From Gray to Gold: Entry 1
As a young kid growing up in a small town in Northwestern Ohio, I remember watching high school athletes at big meets that my Dad or Grandfather would take me to. I can still recall the feeling I would get when I would watch a guy jump at a bar in the high jump that was above 5'10'', or long jump farther than 20 feet. Amazed, jealous, and I even felt a hint of disappointment, disappointed because I didn't know if doing something that big was even a possibility for Gray Horn. It's all just a dream until your body and spirit reveal to you the things you are capable of.
I started running Track & Field when I was ten years old. The first event that I ever tried was the high jump, my Dad's specialty when he was in college. I cleared 3 feet 8 inches, barely higher than a jump into bed before you go to sleep at night. Knowing that my personal best has improved by over 3 feet to 6'10'' is a testament to the passion that I feel for our sport. No other sport provides you with a parallel opportunity to watch yourself improve. You put in the work, you reap the rewards. No one can assist you, and no one can ruin it for you. That's what's was so attractive to me then, and it's still how I feel to this day.
What's so unique about me is my desire for variety in the sport. Most athletes take a liking to one or maybe two particular events. As a high school athlete, I hated the idea of anybody being better than me at any event at all. I was constantly working with my grandfather, who was my coach at the time, to hit every single event, and put up a fight with whoever I may be competing against. It just so happens that they have an event suited for people like me, the Decathlon.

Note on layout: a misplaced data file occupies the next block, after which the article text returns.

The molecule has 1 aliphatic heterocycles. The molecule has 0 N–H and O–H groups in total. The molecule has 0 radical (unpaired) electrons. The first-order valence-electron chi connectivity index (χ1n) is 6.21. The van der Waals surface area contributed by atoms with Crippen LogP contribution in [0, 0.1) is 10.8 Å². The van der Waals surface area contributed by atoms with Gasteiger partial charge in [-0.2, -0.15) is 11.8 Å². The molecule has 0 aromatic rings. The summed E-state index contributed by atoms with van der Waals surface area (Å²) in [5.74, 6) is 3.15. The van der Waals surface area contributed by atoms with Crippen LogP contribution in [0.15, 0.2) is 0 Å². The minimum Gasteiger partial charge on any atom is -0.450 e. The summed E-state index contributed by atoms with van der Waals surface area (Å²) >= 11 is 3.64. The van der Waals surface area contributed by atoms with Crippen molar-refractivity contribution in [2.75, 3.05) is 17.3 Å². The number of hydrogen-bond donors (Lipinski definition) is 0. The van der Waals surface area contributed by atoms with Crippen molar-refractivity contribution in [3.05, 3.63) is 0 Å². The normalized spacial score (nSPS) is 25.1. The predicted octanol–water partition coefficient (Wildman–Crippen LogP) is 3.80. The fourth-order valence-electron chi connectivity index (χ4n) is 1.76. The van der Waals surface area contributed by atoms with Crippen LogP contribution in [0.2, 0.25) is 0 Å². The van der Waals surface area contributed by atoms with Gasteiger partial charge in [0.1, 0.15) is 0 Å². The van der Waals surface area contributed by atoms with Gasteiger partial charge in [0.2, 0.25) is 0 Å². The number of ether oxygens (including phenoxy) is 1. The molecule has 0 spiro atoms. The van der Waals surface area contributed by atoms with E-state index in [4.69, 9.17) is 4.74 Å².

Not many states hold a Decathlon competition at their state finals. It was something that I always had to do in the summer through the USATF Junior Olympics program. The two day competition involves the 100m, long jump, shot put, high jump, 400m, 110mH, discus, pole vault, javelin, and is capped off with the long and grueling 1500m run. I always felt somewhat overlooked in the OHSAA because I never really took the time to establish dominance in one event, I was a guy that you would just see everywhere, doing everything. One of my wishes is to inform the readers of the Ohio MileSplit Blog of the process, the training, and the mental approaches I have taken to become a professional track and field athlete, through the Decathlon.
My latest obstacle has been my leap into the post collegiate world. As a high school or college athlete, you have the financial safety blanket of another, whether it be your family or your scholarship check. In my next blog I will discuss the transition from high school to college, and college to the pros. I want young athletes to know what to expect during these times, and other readers to gain awareness of the Decathlon through my perspective. Have a great week, God Bless!